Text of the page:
Mike Ramsey, Director of Artist and Career Services at Hollywood’s Musicians Institute, has guided hundreds of students throughout their careers in the music industry. He gave us a few strategies for you to use in your next session. First, be ready and willing to step outside of your comfort zone; one of the central reasons for working with a mentor is to come up with new experiences and ideas that you may not have considered before. Next, listen to the mentor’s past mistakes and learn how to avoid similar situations. As Fenske pointed out, your time is highly valuable and it is important to learn exactly how to make the most of it. Your mentor’s time is valuable as well, so make sure to be prepared for any interactions, think through your positions, and express yourself as succinctly as possible. Finally, you get out of it what you put into it. It’s important to show that you value the relationship with your mentor and are ready to invest the time and effort to make the partnership a success.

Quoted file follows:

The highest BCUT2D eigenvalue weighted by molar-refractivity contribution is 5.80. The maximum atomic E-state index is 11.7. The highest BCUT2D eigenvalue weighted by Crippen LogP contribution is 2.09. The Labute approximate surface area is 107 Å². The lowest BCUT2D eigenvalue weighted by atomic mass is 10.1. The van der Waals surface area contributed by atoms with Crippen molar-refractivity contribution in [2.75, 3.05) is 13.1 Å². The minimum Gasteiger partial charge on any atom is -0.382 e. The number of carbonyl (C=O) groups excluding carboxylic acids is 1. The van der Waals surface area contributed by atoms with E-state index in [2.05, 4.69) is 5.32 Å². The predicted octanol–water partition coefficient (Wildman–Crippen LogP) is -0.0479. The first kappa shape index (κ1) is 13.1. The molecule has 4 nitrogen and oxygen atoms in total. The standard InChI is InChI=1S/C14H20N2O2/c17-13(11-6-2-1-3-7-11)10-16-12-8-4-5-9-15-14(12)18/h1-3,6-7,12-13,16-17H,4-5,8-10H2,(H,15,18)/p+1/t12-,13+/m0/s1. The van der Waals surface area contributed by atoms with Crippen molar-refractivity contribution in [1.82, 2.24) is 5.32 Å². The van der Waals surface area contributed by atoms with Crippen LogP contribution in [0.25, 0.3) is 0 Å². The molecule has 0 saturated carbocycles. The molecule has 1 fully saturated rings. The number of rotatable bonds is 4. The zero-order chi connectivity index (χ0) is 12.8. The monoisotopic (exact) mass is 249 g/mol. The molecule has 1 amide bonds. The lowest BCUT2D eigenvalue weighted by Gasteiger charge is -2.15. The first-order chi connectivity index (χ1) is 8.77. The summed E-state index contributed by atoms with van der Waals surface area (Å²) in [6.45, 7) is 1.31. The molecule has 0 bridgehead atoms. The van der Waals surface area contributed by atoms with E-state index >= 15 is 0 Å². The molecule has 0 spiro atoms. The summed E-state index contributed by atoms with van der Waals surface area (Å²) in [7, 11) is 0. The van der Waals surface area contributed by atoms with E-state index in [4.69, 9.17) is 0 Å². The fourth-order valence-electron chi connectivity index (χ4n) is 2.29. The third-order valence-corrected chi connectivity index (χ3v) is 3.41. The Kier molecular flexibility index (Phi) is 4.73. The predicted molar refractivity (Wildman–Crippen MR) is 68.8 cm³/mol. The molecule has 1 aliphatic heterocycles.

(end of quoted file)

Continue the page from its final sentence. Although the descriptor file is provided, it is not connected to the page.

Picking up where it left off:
One-on-one mentoring sessions for the 2019 EXPO are currently available on a limited basis at ascap.com/expo

Author

Carine Kowalik. At the board, Doug Fenske, Director of Education at Crē•8 Music Academy.

Crē•8 Music Academy provides four music production courses through a unique partnership with Westlake Recording Studios (Rihanna, The Weeknd, Michael Jackson, Adele).